The fourth chapter, “Bernard’s Readers,” is the most innovative part of the book, a foray into territory mostly unexplored. It is well-known that the Cosmographia is one of the relatively few twelfth-century works that continued to find readers and imitators throughout the following centuries. But the actual physical conditions under which later generations read Bernard—that is to say, in particular manuscripts with texts and associated paratexts—has never been properly investigated. Kauntze explores a corpus of twenty three manuscripts of the Comsographia, many of them having in common a set of about one hundred and fifty glosses and annotations. The earliest witness to this standard gloss comes from the late twelfth century. Kauntze wonders if some of the glosses might predate 1150, on the strength of a gloss about the composition of the stars which seems to be quoted by the De sex rerum principiis (138) which was written around 1150. More evidence would be needed to support this claim, particularly because the doctrine in question seems to be something of a commonplace (cf. John of Salisbury, Policraticus 2.19, admittedly without reference to the Chaldeans). I think it is much more likely that both the gloss and the author of the De sex rerum principiis are individual witnesses to the study of Bernard’s text in the middle and late twelfth century.
The content of the glosses is generally cosmological, touching on the elements, the human soul and body, the angels, and the heavenly bodies. Despite the riotous array of ancients to whom they are attributed—Plato, Xenophon (see below), the Chaldeans, Pythagoras, Homer, Numenius, Ptolemy, Juvenal, and Avienius—most are derived from the standard sources of twelfth-century thought—Calcidius above all, with a stiffening of Macrobius and the “scientific” texts newly translated form the Arabic. More detail identifying the sources of these glosses would have been welcome. For example, the note on the two genii (qtd. 143n48) probably comes from Servius, ad Aen. 6.743, a text used elsewhere in the glosses. The reference to Xenophon’s theory of sight, characterizing the lux interior as dies anime, is indeed mysterious; I wonder if the correct reading is not Xenophanes, who would have been known as a philosophical authority from Calcidius, Augustine, and Macrobius. In this connection, one could adduce other twelfth-century authors who father dogmata on the pre-Socratics, such as Hisdosus, author of a commentary on the generation of the soul in the Timaeus and the author of the De septem septenis, a work emerging from a similar milieu as the De sex rerum principias.
Kauntze then turns to the glosses in Bodl. Laud. misc. 515, which he convincingly attributes to Waltham Abbey, and persuasively argues against Brian Stock’s dismissal of them as unintelligent. The Laudian gloss delves into matters medical (the pharmaceutical qualities of cabbage, for example), philosophical (including a fascinating note on the relationship between ydea generalis and ydea specialis, which deserves further inquiry), astronomical, and theological (such as the gloss on nosciones which seems to clearly relate to late twelfth century scholastic theology). Unfortunately, neither the standard gloss nor the Laudian gloss is presented in full; I at least certainly hope Kauntze goes on to produce an edition of them. The final part of the chapter turns to later readers of the Cosmographia, including Alan of Lille. In this section several pages are devoted to a discussion of the cosmological ideas of Peter Lombard, who, at any rate, was probably not a reader of the Cosmographia.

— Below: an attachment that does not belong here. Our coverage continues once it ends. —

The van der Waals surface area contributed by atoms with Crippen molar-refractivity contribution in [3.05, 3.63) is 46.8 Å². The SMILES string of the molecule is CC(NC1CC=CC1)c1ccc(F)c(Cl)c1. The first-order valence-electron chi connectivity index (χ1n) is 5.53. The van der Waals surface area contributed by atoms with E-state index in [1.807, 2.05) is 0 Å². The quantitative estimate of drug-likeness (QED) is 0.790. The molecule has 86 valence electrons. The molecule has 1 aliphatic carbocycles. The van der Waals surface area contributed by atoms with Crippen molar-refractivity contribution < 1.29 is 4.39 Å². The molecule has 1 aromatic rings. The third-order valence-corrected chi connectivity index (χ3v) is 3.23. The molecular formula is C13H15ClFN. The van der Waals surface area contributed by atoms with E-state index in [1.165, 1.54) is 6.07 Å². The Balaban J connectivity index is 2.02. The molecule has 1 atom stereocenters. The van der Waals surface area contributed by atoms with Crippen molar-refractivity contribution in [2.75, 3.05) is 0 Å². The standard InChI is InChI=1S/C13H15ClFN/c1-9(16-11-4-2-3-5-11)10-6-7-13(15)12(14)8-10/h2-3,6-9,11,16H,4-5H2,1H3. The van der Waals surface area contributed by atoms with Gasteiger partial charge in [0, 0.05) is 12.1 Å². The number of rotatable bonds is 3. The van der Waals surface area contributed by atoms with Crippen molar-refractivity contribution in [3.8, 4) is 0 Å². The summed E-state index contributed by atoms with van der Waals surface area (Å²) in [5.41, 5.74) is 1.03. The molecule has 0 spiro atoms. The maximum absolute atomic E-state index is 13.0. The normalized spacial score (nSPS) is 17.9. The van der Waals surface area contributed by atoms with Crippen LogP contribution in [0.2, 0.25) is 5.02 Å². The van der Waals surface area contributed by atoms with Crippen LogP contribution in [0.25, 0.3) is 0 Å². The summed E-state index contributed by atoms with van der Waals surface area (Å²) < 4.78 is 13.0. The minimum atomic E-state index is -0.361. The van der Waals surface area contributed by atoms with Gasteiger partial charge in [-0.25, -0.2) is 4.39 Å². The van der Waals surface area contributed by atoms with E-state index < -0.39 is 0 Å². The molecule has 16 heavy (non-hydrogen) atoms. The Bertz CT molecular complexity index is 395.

The book ends with a conclusion which argues that the Cosmographia deserves to be (1) read in its own right as an original contribution to still relevant philosophical questions and (2) treated very seriously as a witness to the momentous intellectual developments of the twelfth century. Opinions may differ on the first, but Kauntze has convincingly defended the second. The volume is rounded off with a synopsis of the text and an excellent census of manuscripts, which should offer a firm foundation for further (urgently needed) textual work.
At points, the editorial control of the volume is a bit unsteady. For example, I.3.335-6 is quoted three times in eight pages (109, 110 and 116), and two of the instances are quoted with different translations, the first time correctly “the first man,” the other two times slightly less so as “man at first.” The translations offered are not always entirely accurate (e.g. mulcebrem ignem on 141 does not mean “fiery light”; in the same passage the emendation to direct speech seems superfluous). In short, though one might quibble with individual points of interpretation or presentation, the volume as a whole is a solid, reliable and bold foray into an important but difficult topic. In this respect, the book serves as a model for monographic treatment of a Medieval Latin author.
1972 was the annus mirabilis of Bernardine studies, with the monographs of Brian Stock and Winthrop Wetherbee both appearing that year. They inaugurated an enormously productive decade, which saw Wetherbee’s translation the next year, Peter Dronke’s Fabula the year following and his edition four years later in 1978, and the Jones and Jones edition of the Aeneid commentary in 1977. Kauntze’s Authority and Imitation appearing in the same year as the new facing translation of Bernard in the Dumbarton Oaks Medieval Library by Wetherbee is an auspicious sign that perhaps Bernard’s star is rising once again.
Justin Anthony Stover
All Souls College
University of Oxford